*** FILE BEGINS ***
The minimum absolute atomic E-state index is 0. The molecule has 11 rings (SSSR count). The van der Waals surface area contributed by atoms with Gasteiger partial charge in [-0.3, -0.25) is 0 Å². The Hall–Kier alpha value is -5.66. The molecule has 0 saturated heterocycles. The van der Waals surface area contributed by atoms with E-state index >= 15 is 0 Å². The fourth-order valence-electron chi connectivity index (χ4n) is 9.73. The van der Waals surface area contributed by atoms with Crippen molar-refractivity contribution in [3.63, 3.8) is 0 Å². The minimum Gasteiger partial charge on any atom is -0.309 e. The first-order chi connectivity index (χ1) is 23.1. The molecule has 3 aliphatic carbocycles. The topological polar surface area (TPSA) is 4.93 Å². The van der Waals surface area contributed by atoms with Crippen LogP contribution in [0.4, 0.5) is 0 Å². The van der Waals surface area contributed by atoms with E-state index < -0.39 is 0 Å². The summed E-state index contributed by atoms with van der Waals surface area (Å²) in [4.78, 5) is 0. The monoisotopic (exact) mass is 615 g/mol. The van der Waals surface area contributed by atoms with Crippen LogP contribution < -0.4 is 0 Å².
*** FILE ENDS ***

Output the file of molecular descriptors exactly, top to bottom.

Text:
The minimum absolute atomic E-state index is 0. The molecule has 11 rings (SSSR count). The van der Waals surface area contributed by atoms with Gasteiger partial charge in [-0.3, -0.25) is 0 Å². The Hall–Kier alpha value is -5.66. The molecule has 0 saturated heterocycles. The van der Waals surface area contributed by atoms with E-state index >= 15 is 0 Å². The fourth-order valence-electron chi connectivity index (χ4n) is 9.73. The van der Waals surface area contributed by atoms with Crippen molar-refractivity contribution in [3.63, 3.8) is 0 Å². The minimum Gasteiger partial charge on any atom is -0.309 e. The first-order chi connectivity index (χ1) is 23.1. The molecule has 3 aliphatic carbocycles. The topological polar surface area (TPSA) is 4.93 Å². The van der Waals surface area contributed by atoms with Crippen LogP contribution in [0.4, 0.5) is 0 Å². The van der Waals surface area contributed by atoms with E-state index < -0.39 is 0 Å². The summed E-state index contributed by atoms with van der Waals surface area (Å²) in [4.78, 5) is 0. The monoisotopic (exact) mass is 615 g/mol. The van der Waals surface area contributed by atoms with Crippen LogP contribution < -0.4 is 0 Å².